On top of all that, we have the issue of the euro as a common currency across nation states that don’t share financial policy. What that means is that when something bad happens in a country in the EU monetarily speaking (say, a country is in terrible debt, has 16% unemployment and an angry populace), individual countries don’t control their own money and thus can’t solve problems in ways a country like the US can (by printing up a bunch of money to pay back the debt.) So all countries in the EU are on the hook for each other, a fact that doesn’t sit to well in Germany who may now have to “bailout” the Greeks (the Germans are not at all blameless in this fiasco but again, a post for another day.) What this means is that if Greece defaults, the risk for a contagion spreading throughout the EU is suddenly very high. If Greece defaults, suddenly the market will wonder if Portugal or Ireland can afford to repay their debts. The price of these bailouts/loans for the Greeks and the Irish are above 5%. Those are terrible terms given the fact that current interest rates in the US hover around 1%. If Greece goes under, no one is going to believe Portugal and Ireland can repay. If those countries go under, suddenly Spain is in line and Spain is a huge chunk of the GDP of the EU. There will be no bailouts for Spain. We’ll just have to kiss the EU goodbye at that point.

When you read the headlines about protests and riots in Greece over the austerity measures and think “Those dumb Greeks, they can’t have their cake and eat it too”, remember this. They are not receiving bailouts. A bailout is what we gave to AIG and GM here in the US. Tax-payer funded cash infusions are bailouts. What the EU is giving to Greece are loans, loans with horribly unfavorable terms. The average person in Greece knows this. That same person also knows that for decades, corruption and cronyism in Greece has been rampant. Rich people in Greece have never paid taxes and they have no plans to start now. This entire burden is being foisted on the lower and middle class Greek. He is being asked to take a pay cut, pay more in taxes and work real hard for the foreseeable future so that German and French banks can get their money back, money he never really saw in the first place because the ruling class of his country absorbed most of it. You can see how he might think that is an exceptionally shitty deal for him.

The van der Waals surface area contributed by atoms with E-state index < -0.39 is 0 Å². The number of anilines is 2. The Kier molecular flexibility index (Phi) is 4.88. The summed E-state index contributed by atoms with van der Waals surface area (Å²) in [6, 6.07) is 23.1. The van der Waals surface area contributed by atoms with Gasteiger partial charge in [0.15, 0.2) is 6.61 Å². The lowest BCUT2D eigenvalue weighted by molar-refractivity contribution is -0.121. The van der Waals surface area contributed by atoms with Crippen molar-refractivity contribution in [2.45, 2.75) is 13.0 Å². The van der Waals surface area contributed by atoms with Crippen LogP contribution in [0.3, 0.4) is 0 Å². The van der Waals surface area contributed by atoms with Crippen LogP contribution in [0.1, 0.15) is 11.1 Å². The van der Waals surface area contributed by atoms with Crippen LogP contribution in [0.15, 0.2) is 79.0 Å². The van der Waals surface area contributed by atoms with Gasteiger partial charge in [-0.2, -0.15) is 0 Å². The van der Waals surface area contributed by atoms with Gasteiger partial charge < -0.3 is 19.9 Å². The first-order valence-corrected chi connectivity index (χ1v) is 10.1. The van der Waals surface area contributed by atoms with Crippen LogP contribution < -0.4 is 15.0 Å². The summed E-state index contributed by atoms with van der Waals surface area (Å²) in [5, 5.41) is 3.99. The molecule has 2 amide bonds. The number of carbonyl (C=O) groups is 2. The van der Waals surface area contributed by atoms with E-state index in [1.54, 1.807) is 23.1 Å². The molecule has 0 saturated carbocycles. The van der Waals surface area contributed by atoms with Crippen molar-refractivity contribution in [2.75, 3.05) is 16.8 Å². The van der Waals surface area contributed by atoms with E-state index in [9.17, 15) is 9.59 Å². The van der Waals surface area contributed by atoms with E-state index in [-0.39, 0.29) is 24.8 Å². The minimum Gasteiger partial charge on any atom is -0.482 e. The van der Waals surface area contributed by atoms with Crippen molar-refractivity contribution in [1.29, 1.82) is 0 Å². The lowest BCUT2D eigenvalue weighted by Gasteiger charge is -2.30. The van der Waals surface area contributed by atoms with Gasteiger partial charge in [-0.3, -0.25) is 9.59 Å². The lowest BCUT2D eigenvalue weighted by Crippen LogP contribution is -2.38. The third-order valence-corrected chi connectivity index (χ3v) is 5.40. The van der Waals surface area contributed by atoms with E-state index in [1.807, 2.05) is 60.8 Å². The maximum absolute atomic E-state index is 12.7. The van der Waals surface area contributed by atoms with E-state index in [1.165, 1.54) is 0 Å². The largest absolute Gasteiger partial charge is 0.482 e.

The only way the euro can continue to survive as a currency is if the German people continue to accept the necessity of the “bailouts” and agree to keep funding them. Germany has a large enough economy that they can do this without too much pain. The Germans benefit greatly from the current arrangement for a variety of reasons and rationally, it’s in their interest to keep the status quo. But electorates are rarely rational. If they stop funding the bailouts, and there is certainly plenty of evidence that they are tired of doing so, the euro is doomed. If Germany refuses to loan money to Greece, Greece defaults followed shortly thereafter by Portugal and Ireland. Then the big hairy elephant of Spain shows up in the middle of the living room and takes a dump on the coffee table. The euro will be gone because no one will be able to afford to keep the debts going.

These are exceptionally tricky times for the EU. What is going on is unprecedented and probably largely unplanned for. Oh sure, there were probably some theoretical games played about “What happens if some country defaults?” but based on how this is being handled, they weren’t very serious about them. The chance of the euro as a currency continuing to exist is falling on a daily basis. This will have huge effects, effects we can’t possibly begin to understand right now. The world economy is going to suffer regardless of what happens until some of the details start to shake out. This would all be a lot of fun to watch if we weren’t all so intricately involved in the result.